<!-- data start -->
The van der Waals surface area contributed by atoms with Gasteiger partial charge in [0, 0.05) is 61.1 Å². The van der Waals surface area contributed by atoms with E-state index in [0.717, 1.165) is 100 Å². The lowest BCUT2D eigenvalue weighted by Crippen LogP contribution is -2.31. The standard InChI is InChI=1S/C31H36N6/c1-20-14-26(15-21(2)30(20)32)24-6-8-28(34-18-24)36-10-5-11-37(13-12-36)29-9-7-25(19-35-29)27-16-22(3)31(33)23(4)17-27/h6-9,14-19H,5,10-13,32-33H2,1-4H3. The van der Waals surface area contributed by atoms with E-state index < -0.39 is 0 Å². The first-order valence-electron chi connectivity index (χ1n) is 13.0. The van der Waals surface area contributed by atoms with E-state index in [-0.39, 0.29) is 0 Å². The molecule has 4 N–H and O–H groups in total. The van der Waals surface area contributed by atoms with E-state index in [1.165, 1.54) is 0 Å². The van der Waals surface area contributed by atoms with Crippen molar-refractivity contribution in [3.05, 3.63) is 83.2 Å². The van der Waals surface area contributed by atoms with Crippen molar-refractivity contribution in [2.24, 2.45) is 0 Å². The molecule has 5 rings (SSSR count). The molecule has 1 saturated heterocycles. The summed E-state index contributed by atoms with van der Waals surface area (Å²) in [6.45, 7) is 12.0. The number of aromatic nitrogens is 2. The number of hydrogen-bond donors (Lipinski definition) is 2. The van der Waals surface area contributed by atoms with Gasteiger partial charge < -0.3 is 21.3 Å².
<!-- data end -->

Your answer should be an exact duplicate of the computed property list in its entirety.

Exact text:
The van der Waals surface area contributed by atoms with Gasteiger partial charge in [0, 0.05) is 61.1 Å². The van der Waals surface area contributed by atoms with E-state index in [0.717, 1.165) is 100 Å². The lowest BCUT2D eigenvalue weighted by Crippen LogP contribution is -2.31. The standard InChI is InChI=1S/C31H36N6/c1-20-14-26(15-21(2)30(20)32)24-6-8-28(34-18-24)36-10-5-11-37(13-12-36)29-9-7-25(19-35-29)27-16-22(3)31(33)23(4)17-27/h6-9,14-19H,5,10-13,32-33H2,1-4H3. The van der Waals surface area contributed by atoms with E-state index < -0.39 is 0 Å². The first-order valence-electron chi connectivity index (χ1n) is 13.0. The van der Waals surface area contributed by atoms with E-state index in [-0.39, 0.29) is 0 Å². The molecule has 4 N–H and O–H groups in total. The van der Waals surface area contributed by atoms with E-state index in [1.165, 1.54) is 0 Å². The van der Waals surface area contributed by atoms with Crippen molar-refractivity contribution in [3.05, 3.63) is 83.2 Å². The van der Waals surface area contributed by atoms with Crippen molar-refractivity contribution in [2.24, 2.45) is 0 Å². The molecule has 5 rings (SSSR count). The molecule has 1 saturated heterocycles. The summed E-state index contributed by atoms with van der Waals surface area (Å²) in [6.45, 7) is 12.0. The number of aromatic nitrogens is 2. The number of hydrogen-bond donors (Lipinski definition) is 2. The van der Waals surface area contributed by atoms with Gasteiger partial charge < -0.3 is 21.3 Å².